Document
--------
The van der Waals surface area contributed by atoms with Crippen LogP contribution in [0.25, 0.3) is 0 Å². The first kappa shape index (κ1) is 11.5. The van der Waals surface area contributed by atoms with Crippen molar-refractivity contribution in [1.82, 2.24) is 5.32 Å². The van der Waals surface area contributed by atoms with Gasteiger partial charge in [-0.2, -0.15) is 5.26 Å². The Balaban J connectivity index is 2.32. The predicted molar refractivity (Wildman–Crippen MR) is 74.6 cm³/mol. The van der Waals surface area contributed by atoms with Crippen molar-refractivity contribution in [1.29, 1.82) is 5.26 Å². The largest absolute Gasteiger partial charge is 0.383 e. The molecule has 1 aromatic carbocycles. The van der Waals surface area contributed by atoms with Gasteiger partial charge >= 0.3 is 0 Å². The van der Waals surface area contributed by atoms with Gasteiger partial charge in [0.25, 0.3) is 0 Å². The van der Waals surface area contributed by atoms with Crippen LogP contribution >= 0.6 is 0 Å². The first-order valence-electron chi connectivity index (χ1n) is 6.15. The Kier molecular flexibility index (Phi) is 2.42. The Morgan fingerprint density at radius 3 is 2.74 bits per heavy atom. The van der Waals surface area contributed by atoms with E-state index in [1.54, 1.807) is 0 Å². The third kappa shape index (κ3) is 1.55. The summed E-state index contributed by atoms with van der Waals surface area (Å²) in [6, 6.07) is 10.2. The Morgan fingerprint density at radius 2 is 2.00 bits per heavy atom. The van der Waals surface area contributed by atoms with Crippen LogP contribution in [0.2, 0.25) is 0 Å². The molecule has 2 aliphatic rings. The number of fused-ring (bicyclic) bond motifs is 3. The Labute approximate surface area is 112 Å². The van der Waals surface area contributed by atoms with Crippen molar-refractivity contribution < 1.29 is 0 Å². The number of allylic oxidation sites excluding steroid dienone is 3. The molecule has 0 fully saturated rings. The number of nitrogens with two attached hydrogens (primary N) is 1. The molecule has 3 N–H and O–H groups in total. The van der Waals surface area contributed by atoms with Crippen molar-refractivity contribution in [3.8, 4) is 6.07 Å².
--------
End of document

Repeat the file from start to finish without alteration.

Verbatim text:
The van der Waals surface area contributed by atoms with Crippen LogP contribution in [0.25, 0.3) is 0 Å². The first kappa shape index (κ1) is 11.5. The van der Waals surface area contributed by atoms with Crippen molar-refractivity contribution in [1.82, 2.24) is 5.32 Å². The van der Waals surface area contributed by atoms with Gasteiger partial charge in [-0.2, -0.15) is 5.26 Å². The Balaban J connectivity index is 2.32. The predicted molar refractivity (Wildman–Crippen MR) is 74.6 cm³/mol. The van der Waals surface area contributed by atoms with Crippen molar-refractivity contribution in [1.29, 1.82) is 5.26 Å². The largest absolute Gasteiger partial charge is 0.383 e. The molecule has 1 aromatic carbocycles. The van der Waals surface area contributed by atoms with Gasteiger partial charge >= 0.3 is 0 Å². The van der Waals surface area contributed by atoms with Gasteiger partial charge in [0.25, 0.3) is 0 Å². The van der Waals surface area contributed by atoms with Crippen LogP contribution >= 0.6 is 0 Å². The first-order valence-electron chi connectivity index (χ1n) is 6.15. The Kier molecular flexibility index (Phi) is 2.42. The Morgan fingerprint density at radius 3 is 2.74 bits per heavy atom. The van der Waals surface area contributed by atoms with E-state index in [1.54, 1.807) is 0 Å². The third kappa shape index (κ3) is 1.55. The summed E-state index contributed by atoms with van der Waals surface area (Å²) in [6, 6.07) is 10.2. The Morgan fingerprint density at radius 2 is 2.00 bits per heavy atom. The van der Waals surface area contributed by atoms with Crippen LogP contribution in [0.2, 0.25) is 0 Å². The molecule has 2 aliphatic rings. The number of fused-ring (bicyclic) bond motifs is 3. The Labute approximate surface area is 112 Å². The van der Waals surface area contributed by atoms with Crippen molar-refractivity contribution < 1.29 is 0 Å². The number of allylic oxidation sites excluding steroid dienone is 3. The molecule has 0 fully saturated rings. The number of nitrogens with two attached hydrogens (primary N) is 1. The molecule has 3 N–H and O–H groups in total. The van der Waals surface area contributed by atoms with Crippen molar-refractivity contribution in [3.8, 4) is 6.07 Å².